Northstowe to be ‘nowhere near’ zero carbon

Gordon Brown’s proposed eco-town in Cambridgeshire, which he has made the centrepiece of his Labour leadership campaign, is not going to meet tough green standards, Building can reveal.

Gordon Brown

Brown announced that he would build five towns in a drive to increase housing supply while raising sustainability standards. The first of these to be a development at Northstowe on the outskirts of Cambridge.

The towns are expected to be built to zero-carbon standards, with energy supplies generated locally from sustainable sources. However, a source close to the 10,000-home Northstowe project said standards were likely to be lower than Brown has promised.

A member of the development team at developer Gallagher Estates also conceded that it may fail some eco-tests. He said: “The scheme has to be technically feasible and financially viable. We need to get on with supplying homes.

“We are not rejecting this in principle but you have to apply sustainability principles to projects on an individual basis, especially on PPP projects like this, to see what levels can actually be promoted.”

The development team has been aware of the government’s plans to make Northstowe an “exemplar” sustainable development since an announcement by Yvette Cooper, the housing minister, in March 2006.

Another source added: “I don’t think it’s going to come anywhere near. There is bound to be a lot of waffle about ‘future proofing’ but to meet zero-carbon targets, this needs to be included at the masterplanning stage.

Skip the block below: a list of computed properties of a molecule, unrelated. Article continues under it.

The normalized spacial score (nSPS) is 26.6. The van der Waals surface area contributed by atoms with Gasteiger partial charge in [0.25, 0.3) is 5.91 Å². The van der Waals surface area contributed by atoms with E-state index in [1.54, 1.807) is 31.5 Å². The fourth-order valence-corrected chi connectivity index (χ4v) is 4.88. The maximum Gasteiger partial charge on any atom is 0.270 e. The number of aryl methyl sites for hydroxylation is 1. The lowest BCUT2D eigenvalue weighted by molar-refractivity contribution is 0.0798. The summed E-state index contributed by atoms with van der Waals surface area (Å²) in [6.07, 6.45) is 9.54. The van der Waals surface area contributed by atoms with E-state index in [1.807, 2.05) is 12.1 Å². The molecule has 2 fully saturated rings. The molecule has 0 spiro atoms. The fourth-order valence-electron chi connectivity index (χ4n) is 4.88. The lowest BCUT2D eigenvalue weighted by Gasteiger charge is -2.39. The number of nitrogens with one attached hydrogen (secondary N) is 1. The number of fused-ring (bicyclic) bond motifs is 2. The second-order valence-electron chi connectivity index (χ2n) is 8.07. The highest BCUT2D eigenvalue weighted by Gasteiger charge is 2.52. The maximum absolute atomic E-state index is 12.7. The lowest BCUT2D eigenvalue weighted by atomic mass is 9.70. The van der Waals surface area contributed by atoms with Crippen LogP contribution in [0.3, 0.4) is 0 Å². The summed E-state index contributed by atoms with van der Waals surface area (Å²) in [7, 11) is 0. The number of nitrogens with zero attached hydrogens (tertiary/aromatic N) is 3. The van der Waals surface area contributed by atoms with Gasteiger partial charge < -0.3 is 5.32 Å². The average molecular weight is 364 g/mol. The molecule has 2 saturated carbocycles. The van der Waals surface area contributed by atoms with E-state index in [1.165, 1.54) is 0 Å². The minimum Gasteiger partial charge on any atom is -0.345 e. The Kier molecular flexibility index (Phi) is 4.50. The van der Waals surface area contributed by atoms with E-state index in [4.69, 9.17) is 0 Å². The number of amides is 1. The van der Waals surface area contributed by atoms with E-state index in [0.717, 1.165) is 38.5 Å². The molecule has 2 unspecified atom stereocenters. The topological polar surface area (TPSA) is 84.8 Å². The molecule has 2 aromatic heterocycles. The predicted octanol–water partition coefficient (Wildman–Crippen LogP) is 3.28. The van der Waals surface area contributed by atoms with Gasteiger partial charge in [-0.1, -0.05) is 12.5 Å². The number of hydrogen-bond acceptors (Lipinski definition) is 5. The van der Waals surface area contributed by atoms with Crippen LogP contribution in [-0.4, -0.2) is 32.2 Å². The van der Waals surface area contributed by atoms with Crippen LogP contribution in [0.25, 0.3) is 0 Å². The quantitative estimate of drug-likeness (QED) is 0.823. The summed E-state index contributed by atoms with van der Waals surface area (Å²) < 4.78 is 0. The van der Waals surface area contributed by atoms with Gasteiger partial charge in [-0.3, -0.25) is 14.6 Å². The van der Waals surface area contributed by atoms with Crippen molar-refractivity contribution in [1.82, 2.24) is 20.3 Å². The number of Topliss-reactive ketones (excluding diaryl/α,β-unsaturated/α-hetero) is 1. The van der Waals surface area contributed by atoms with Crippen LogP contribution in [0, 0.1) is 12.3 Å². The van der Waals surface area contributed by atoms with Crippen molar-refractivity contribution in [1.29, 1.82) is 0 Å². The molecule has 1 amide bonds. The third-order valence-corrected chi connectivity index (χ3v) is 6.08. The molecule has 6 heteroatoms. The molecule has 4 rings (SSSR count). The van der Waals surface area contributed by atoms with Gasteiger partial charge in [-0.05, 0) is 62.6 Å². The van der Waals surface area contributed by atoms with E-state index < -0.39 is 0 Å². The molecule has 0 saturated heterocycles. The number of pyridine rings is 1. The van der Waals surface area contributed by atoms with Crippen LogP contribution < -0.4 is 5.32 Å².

“There are people involved in the joint venture development team who are prepared to skimp on sustainability standards because they think they will get a higher land value.”

The development team told Building it would adhere to standards in the Northstowe Area Action Plan (NAAP), a document produced for the new town.

However, the NAAP, which was released last week, requires that only one-fifth of the energy in the development come from renewable sources, not all of the energy supplied, as Brown announced.

Plans for a 16-turbine wind farm less than a mile away from the proposed new town, which could have helped power the development, were recently turned down by the government’s planning inspectorate, following fierce local opposition.

Gallagher has been working on plans for the new town at Northstowe for more than four years. It first submitted an outline planning application in July 2005. This was subsequently withdrawn because the government demanded a higher density of homes.

English Partnerships became involved when it bought the RAF’s disused Oakington barracks site for £100m in March 2006.

Meanwhile the planning white paper is due to be published next week. It is expected to propose the following measures:

  • Planning-free zones for the eco new towns
  • A presumption in favour of development
  • An independent commission on infrastructure projects
  • Abandonment of the retail needs test
  • A fast-track for domestic planning applications like extensions.